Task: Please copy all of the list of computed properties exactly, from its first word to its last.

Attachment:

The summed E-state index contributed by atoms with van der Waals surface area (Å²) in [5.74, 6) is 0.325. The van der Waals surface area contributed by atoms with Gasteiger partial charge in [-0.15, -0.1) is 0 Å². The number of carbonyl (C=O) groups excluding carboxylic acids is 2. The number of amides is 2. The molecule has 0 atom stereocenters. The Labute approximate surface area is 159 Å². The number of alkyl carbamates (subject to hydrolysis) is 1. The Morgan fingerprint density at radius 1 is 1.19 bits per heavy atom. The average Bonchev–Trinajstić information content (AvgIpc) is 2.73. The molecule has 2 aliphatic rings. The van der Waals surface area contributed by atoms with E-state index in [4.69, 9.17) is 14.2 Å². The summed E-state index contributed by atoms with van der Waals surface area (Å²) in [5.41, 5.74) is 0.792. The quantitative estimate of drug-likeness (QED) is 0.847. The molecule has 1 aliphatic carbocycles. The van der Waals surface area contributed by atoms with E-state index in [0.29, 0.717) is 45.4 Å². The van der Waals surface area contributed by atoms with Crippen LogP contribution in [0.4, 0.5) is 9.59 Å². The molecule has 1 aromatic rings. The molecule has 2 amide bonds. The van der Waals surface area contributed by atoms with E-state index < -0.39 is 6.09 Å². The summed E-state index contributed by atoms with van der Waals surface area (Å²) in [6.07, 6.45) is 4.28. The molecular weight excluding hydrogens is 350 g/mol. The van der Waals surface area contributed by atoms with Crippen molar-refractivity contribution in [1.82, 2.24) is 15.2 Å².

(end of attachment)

The summed E-state index contributed by atoms with van der Waals surface area (Å²) in [5.74, 6) is 0.325. The van der Waals surface area contributed by atoms with Gasteiger partial charge in [-0.15, -0.1) is 0 Å². The number of carbonyl (C=O) groups excluding carboxylic acids is 2. The number of amides is 2. The molecule has 0 atom stereocenters. The Labute approximate surface area is 159 Å². The number of alkyl carbamates (subject to hydrolysis) is 1. The Morgan fingerprint density at radius 1 is 1.19 bits per heavy atom. The average Bonchev–Trinajstić information content (AvgIpc) is 2.73. The molecule has 2 aliphatic rings. The van der Waals surface area contributed by atoms with E-state index in [4.69, 9.17) is 14.2 Å². The summed E-state index contributed by atoms with van der Waals surface area (Å²) in [5.41, 5.74) is 0.792. The quantitative estimate of drug-likeness (QED) is 0.847. The molecule has 1 aliphatic carbocycles. The van der Waals surface area contributed by atoms with E-state index in [0.29, 0.717) is 45.4 Å². The van der Waals surface area contributed by atoms with Crippen LogP contribution in [0.4, 0.5) is 9.59 Å². The molecule has 1 aromatic rings. The molecule has 2 amide bonds. The van der Waals surface area contributed by atoms with E-state index < -0.39 is 6.09 Å². The summed E-state index contributed by atoms with van der Waals surface area (Å²) in [6.07, 6.45) is 4.28. The molecular weight excluding hydrogens is 350 g/mol. The van der Waals surface area contributed by atoms with Crippen molar-refractivity contribution in [1.82, 2.24) is 15.2 Å².